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Why I chose…to work as a GP assessor

Name: MeiLing Denney

Age: 54

Title: MRCGP examiner and GP

Location: London, and Edinburgh


I’ve been in MRCGP examiner (and jobbing GP) since 1996. Shortly after joining the practice I took on the teaching of undergraduates in our surgery, and then went on to become involved in assessing the undergraduate OSCE exams in Cambridge.

As MRCGP examiner, I was involved in three out of the four modules-written paper, videos, and oral exams. Examining for ‘old’ MRCGP, I worked with other examiners creating marking schemes for the written papers, marking videos together in a conference centre, and conducting oral exams, which required both quick thinking and focus to assess candidates, with only four minutes per question.

The new MRCGP replaced the old one, and the summative assessment, and I became particularly involved in the development of the CSA. All of us did a considerable amount of work for this, and it was a very exciting and stimulating time. Currently exam lead for research and development, I’m really lucky to be able to participate in discussions about the development and quality assurance of all aspects of MRCGP, including exam blueprinting and GP curriculum.

My assessment work has expanded into other fields over the years, and I’ve been involved in exams with a range of other medical specialities and one or two outside medicine. I’ve also been involved in MRCGP international, which has taken me to various destinations in the Far East and Middle East, widening my cultural experience.

Why you chose this work

My practice was a training practice, and all partners were involved in the training. I soon became involved in the Summative Assessment licensing exams then, marking GP trainee audits, projects, and videos. I found it really interesting to see the spectrum of ability amongst GP trainees, and enjoyed attending the deanery calibration sessions where had to justify our decisions to others.

My senior partner in the practice was an MRCGP examiner, and he encouraged me to also take up this role. Examining was a natural progression for me from being involved in training, and it still enhances my clinical work and vice versa. I welcomed the opportunity to become involved in postgraduate exams, and the College exams which then became the ones for licensing for general practice. It helps the College to be able to work flexibly, but there is also a degree of flexibility in it in that I can choose the dates that I am examining to fit in with other work and home commitments.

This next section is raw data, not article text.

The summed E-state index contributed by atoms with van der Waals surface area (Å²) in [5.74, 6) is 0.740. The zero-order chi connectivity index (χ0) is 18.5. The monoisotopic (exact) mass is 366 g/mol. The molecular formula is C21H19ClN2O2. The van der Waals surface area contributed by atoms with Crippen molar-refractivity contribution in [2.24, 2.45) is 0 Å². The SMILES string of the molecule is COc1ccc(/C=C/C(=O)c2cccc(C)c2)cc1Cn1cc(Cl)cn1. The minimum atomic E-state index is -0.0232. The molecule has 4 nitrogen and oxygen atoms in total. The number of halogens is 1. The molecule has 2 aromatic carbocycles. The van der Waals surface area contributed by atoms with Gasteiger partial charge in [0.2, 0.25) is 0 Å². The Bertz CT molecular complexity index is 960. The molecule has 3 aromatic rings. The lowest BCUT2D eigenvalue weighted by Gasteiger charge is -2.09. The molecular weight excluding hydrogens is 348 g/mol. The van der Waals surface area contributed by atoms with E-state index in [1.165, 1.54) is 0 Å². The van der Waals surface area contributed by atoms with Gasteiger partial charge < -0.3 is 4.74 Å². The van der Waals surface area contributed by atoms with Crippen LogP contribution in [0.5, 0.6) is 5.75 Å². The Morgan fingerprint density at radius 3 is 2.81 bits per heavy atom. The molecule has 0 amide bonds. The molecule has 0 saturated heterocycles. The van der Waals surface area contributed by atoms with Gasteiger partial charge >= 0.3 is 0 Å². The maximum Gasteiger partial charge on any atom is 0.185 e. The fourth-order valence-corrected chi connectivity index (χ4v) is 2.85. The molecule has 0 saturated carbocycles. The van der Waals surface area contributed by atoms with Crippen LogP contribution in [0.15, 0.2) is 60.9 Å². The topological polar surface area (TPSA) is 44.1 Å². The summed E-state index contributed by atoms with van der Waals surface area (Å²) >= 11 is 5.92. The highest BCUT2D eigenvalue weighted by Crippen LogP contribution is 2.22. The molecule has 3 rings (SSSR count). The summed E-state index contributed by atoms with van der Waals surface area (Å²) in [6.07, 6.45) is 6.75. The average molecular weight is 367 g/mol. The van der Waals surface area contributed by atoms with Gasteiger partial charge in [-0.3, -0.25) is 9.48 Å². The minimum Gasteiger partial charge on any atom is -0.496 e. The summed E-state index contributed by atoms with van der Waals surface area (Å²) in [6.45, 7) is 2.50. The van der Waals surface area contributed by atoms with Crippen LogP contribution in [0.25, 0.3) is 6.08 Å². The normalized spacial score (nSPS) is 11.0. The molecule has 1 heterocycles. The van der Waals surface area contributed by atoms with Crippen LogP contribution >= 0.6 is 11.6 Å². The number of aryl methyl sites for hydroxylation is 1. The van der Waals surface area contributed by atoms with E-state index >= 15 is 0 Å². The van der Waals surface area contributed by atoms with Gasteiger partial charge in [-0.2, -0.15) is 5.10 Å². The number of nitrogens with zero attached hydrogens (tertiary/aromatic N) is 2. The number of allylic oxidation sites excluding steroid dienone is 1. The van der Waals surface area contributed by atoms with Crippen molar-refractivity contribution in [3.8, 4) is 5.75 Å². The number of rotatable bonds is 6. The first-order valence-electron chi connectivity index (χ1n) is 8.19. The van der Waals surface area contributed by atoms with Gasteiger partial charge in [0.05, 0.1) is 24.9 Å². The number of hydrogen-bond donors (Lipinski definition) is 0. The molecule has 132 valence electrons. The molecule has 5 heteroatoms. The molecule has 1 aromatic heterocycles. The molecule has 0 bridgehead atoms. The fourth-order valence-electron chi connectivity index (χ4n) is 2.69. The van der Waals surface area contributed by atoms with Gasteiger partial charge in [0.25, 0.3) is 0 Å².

It is a real privilege to belong to the MRCGP panel of examiners, all of whom are enthusiastic, committed and have a wealth of experience and expertise between them. They are welcoming, supportive and constructively critical when needed.

Examining is intellectually stimulating and challenging, and provides much variety in my life. I really enjoy observing and assessing the candidates, and working with others to quality assure and refine the exam processes. It is a real opportunity to think about what we are really trying to assess through the CSA for safe independent practice as a GP.

Every working week for me is different, and this stimulus helps keeps me fresh and enthusiastic for dealing with the patients in the practice. Training and assessment of GP registrars is an important role and one of the ways we ensure that patients are treated by competent and caring doctors. There isn’t a day that goes by when I don’t enjoy my work, whether it be clinical, teaching, or assessment, and I feel I am really very lucky to be able to say that.


One needs to be flexible to being an examiner in terms of the time commitment of 12 days a year, and have tolerance and understanding in one’s life partner as well as one’s colleagues. The time and flexibility needed for both GP training and examining has led to changing from partnership to being a GP locum.

Not everyone has positive views of the exam, and there has been some difficult press over recent months. It’s useful to be able to take a balanced view and understand how both sides see the situation - working as a deanery educator helps.

If you live a considerable distance from London, you can end up spending quite a lot of time travelling, which can be tedious at times. But there are worse places to be than London, and the commute helps me get through quite a few good novels.